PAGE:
August 2007 ARCHIVE
Summer of 2007

I was walking after midnight to avoid the day-time August heat. August heat captures our daylight hours and holds the fortunate hostages inside their igloos.

It is the sultry heat that roasts corn stalks and scalds cement. Even at midnight, you can feel it getting ready to sizzle soon. I had waited way too late for my quiet walk, but I harnessed my dogs, locked the door,

For me at least, it is spooky walking in darkness, even in the friendliest of neighborhoods.

Here and there, lights glowed in windows; from their hiding places, the ever-constant crickets sang hallelujahs to the universal mysteries. The smell of ripeness shrouded the stillness. The thirst of longing for water still can be felt. Yet, I shivered in the 80-plus degree heat.

Darkness played games with my much too vivid imagination. So, this should not come as a surprise, for me to tell you that I had stepped into my memories as I followed my dogs’ steps.

Maybe it was the familiar smells and walking with my dogs. As I have always had dogs at my side throughout my life.

At a bend in the sidewalk beneath the cover of a tree, I slipped into my past and met who I once was. A young kid dressed in a gingham shirt and shorts, running home in the dark from Pearlie’s house with my dog, Skipper.

We were on a well-worn footpath between the corn fields that ran beside the barn, a dark barn where the cows slept. Only the Katydids and the Cicadas broke the silence. I was late and Mom would be mad. As I approached the barn, I picked up speed. The door to the hayloft was open and the darkness gawked at me. Ghost tales that had scared me sleepless when I was young came to mind as I called to Skipper to keep up.

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The Art of Visiting

Some of my most cherished memories are of visits with Cousin Phyllis; the nights I slipped away to her house for unscheduled visits.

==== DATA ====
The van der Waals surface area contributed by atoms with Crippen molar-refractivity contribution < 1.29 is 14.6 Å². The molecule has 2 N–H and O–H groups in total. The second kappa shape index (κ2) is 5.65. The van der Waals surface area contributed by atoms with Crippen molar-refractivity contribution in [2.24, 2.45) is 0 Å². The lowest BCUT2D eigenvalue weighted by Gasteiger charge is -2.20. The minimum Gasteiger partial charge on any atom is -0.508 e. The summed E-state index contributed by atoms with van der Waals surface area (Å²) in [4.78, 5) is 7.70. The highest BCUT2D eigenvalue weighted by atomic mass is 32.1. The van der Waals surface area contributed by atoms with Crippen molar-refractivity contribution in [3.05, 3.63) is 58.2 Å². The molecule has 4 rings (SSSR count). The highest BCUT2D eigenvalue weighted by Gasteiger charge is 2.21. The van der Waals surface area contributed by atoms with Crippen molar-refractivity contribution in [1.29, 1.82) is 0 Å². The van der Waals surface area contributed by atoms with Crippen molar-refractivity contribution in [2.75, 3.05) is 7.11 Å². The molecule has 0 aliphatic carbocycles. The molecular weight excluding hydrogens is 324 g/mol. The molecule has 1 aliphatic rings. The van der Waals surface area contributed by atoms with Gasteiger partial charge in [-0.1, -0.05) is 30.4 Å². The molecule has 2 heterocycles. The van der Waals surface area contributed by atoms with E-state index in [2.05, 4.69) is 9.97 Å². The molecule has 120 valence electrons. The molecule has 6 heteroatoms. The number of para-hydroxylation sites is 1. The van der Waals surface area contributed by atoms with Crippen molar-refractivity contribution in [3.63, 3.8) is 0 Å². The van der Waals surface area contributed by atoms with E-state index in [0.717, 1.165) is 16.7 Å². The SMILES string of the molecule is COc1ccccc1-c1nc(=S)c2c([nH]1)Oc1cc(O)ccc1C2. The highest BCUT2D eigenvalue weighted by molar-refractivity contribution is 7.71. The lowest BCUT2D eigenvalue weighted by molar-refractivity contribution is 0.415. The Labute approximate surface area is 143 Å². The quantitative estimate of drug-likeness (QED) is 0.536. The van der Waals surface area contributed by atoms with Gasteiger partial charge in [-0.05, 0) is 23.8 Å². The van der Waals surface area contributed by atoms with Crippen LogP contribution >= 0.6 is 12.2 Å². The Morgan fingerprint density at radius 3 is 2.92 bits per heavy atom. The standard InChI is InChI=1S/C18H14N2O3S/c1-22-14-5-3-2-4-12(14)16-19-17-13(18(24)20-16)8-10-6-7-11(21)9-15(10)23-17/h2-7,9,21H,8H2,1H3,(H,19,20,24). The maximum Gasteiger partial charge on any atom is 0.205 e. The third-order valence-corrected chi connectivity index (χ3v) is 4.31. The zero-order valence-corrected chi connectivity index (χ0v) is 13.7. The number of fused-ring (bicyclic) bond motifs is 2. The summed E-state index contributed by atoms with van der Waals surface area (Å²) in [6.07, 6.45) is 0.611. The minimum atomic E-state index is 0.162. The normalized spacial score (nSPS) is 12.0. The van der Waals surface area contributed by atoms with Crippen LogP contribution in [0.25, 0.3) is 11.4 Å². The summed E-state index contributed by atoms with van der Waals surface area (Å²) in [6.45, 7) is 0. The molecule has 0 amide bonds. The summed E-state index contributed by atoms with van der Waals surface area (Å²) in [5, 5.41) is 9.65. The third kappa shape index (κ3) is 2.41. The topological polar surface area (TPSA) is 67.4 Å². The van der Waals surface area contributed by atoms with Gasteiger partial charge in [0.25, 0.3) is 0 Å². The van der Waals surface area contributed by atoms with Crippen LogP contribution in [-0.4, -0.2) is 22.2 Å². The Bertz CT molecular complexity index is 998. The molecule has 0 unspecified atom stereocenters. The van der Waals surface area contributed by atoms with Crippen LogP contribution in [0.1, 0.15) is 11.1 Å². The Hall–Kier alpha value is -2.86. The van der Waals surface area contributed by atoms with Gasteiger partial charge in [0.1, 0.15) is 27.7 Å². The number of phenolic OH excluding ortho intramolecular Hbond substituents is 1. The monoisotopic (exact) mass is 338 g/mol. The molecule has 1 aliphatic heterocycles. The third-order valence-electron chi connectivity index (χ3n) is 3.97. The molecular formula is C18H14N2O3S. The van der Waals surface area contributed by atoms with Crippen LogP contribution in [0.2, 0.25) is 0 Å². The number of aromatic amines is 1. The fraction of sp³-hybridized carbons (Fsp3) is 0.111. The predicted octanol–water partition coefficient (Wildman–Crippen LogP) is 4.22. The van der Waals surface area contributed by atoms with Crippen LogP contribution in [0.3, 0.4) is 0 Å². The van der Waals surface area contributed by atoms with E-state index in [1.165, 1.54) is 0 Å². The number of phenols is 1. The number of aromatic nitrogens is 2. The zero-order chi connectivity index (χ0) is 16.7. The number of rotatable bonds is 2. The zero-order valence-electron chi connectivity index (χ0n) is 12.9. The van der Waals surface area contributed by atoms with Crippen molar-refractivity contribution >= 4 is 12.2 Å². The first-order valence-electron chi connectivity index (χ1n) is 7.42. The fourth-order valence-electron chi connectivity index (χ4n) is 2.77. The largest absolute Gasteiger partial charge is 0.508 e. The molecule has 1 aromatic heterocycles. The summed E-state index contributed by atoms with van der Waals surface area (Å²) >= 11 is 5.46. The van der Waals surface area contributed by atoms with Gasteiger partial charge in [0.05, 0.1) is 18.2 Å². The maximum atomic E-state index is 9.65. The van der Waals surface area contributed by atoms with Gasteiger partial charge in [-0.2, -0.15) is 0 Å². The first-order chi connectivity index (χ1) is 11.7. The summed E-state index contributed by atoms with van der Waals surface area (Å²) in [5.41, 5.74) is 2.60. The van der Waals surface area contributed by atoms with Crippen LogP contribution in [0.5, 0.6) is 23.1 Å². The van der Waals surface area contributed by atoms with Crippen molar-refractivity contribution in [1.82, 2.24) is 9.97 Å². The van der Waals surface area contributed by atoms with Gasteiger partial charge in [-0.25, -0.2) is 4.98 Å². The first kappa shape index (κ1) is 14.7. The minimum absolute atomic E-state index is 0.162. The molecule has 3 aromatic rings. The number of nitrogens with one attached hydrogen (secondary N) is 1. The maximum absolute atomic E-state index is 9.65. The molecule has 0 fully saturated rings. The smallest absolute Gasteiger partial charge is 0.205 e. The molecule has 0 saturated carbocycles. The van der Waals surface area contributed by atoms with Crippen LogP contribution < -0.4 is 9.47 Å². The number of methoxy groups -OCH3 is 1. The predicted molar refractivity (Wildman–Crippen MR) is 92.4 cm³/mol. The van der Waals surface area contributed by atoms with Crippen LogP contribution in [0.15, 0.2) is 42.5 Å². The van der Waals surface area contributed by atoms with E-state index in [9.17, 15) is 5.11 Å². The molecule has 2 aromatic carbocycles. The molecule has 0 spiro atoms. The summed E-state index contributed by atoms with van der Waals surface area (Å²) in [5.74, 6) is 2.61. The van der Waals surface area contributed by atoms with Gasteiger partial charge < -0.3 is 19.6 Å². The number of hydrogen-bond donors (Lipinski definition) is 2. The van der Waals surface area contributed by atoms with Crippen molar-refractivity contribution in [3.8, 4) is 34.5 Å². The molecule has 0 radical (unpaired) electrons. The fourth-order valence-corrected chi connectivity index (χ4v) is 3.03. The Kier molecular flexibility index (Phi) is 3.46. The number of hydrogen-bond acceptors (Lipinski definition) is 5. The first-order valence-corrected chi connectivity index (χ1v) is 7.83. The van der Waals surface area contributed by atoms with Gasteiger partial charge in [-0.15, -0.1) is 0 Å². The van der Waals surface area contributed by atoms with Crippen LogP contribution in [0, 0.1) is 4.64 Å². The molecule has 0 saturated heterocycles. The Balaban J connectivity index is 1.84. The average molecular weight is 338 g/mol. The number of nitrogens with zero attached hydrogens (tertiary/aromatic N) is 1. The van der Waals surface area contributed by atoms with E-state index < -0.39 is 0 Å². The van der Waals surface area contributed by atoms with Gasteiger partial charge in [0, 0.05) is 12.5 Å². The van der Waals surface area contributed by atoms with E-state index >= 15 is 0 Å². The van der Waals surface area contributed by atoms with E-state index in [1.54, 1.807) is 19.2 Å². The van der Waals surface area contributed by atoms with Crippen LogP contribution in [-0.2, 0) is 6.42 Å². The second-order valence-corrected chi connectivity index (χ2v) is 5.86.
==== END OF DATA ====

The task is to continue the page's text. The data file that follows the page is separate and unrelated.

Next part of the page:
I was to arrive between 5:30 pm and to depart when her game show came on. Or if she tired of me sooner; she would wave her hand and say goodnight to me.

About once a month, when I felt the need to aside good sense, I would visit Cousin Phyllis with the intent of leading her astray knowing she would be an eager participant. I would jump in my car and drive the short distance to her house. I rarely dressed for the occasion; I threw my red robe over my purple pajamas and slipped my feet into my pink fuzzy bedroom shoes. Sometimes, I would call, sometimes, I wouldn’t bother.

Since I was the visitor not the visited, it was my responsibility to bring a pack of Merit cigarettes and a jug of wine which I purchased at the 24/7 convenience store in the east corner of Shuffletown crossroads. The clerk was usually Fred.

Fred was an affable man who collected stamps. His choice of clothes was always the same: a leather vest over a well-worn cowboy shirt, a string tie and his pipe always hung from a corner of his mouth. Any purchase required a short conversation with Fred, who was never uptight or rushed. He was there to talk and make change. He never seemed to notice that I stood before him dressed like a Clarabelle.

Once back in the car, I drove 500 feet down Mt. Holly Huntersville Road turned left onto Uncle Johnny’s long gravel driveway and turned right onto Phyllis’s driveway. Sometimes, in my enthusiasm, I brought my car to a stop too close by the apple tree Phyllis had planted the day she moved into her home.

When this happened, I would climb over the “PRNDL” (the thing that says, P for park, R for Reverse, D for drive, etc. etc.) and crawl out the right car door.

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